One of the cool things we saw down the street was the Saint Jacques Tower. Built in the early 16th century, there used to be a church attached. However, the church was demolished for its building materials after the revolution. It was built to honor St James the Great, better known as James, son of Zebedee. You know, one of those guys that hung out with Jesus. Turns out, he is the patron saint of Spain, because he made it all the way to Iberia, preaching the good news.* There are pilgrimage routes from all over Europe leading to the place where his remains are contained in Santiago de Compostela. The tower in Paris is the starting points of one of these routes. Supposedly, there is a relic, a piece of St James' body, inside the tower. We were not able to find out what it was, but we did make jokes about a finger bone. St James had a sense of humor, right?

The tower itself is really beautiful. Paris is lousy with huge old buildings, but this particular one is in what is known as the flamboyant gothic style. I admired the gargoyles in particular. If I ever get my own flamboyant gothic tower, I want gargoyles like that. At the base of the tower is a statue of...Blaise Pascal (there is a statue of St James on top of the tower). Pascal did some important experiments in atmospheric pressure there (maybe, it might have been at another church instead, because history is confusing).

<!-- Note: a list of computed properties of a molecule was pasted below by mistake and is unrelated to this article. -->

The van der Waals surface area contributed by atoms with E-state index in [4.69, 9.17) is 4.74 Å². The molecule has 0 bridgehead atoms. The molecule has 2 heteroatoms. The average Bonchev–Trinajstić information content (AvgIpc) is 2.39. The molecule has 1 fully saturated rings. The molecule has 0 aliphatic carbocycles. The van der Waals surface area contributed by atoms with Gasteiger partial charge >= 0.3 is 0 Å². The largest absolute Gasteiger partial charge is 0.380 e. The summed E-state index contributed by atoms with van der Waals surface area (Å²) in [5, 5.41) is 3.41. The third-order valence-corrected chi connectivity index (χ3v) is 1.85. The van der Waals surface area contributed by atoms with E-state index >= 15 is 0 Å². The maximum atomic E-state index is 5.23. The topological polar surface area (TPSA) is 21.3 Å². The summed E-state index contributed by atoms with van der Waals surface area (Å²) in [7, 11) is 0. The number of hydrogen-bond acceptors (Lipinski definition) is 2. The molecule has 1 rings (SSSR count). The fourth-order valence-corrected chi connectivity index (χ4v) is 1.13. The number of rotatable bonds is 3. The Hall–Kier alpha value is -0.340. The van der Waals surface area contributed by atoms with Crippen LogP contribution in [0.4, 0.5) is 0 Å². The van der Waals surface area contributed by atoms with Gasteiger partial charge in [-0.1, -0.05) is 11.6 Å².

Entrance to the tower was barred by an iron gate, with a sign that said tours would happen every hour on the hour. They let seventeen people in at a time. I was not particularly interested in waiting in line or climbing three hundred stairs. However, Josh, who had never heard of Saint Jacques Tower half an hour previously, suddenly had his heart set on seeing the finger bone of an apostle. In fact, this was the last day of the season that the tower would be open to visitors, and since it was sort of fragile, there was talk of closing it down to the public for good. We waited outside the fence with a small crowd. A couple of times, a soft-spoken man came out and said something in French which would cause most everyone else to disperse. Only until we were standing next to someone bilingual did we find out that we needed tickets to get in, and all this standing around looking hopeful wasn't going to do any good.

So we walked around the tower and took some pictures. Then we saw something cool down the street and walked that-a-way.

*Supposedly, he later appeared to fight with the Christian army against the Muslims, where he picked up the nickname "Moor-slayer," which doesn't seem like the kind of thing that Jesus would be about. However, if you look up this battle, the first thing you'll read is that it never happened. Religion is confusing.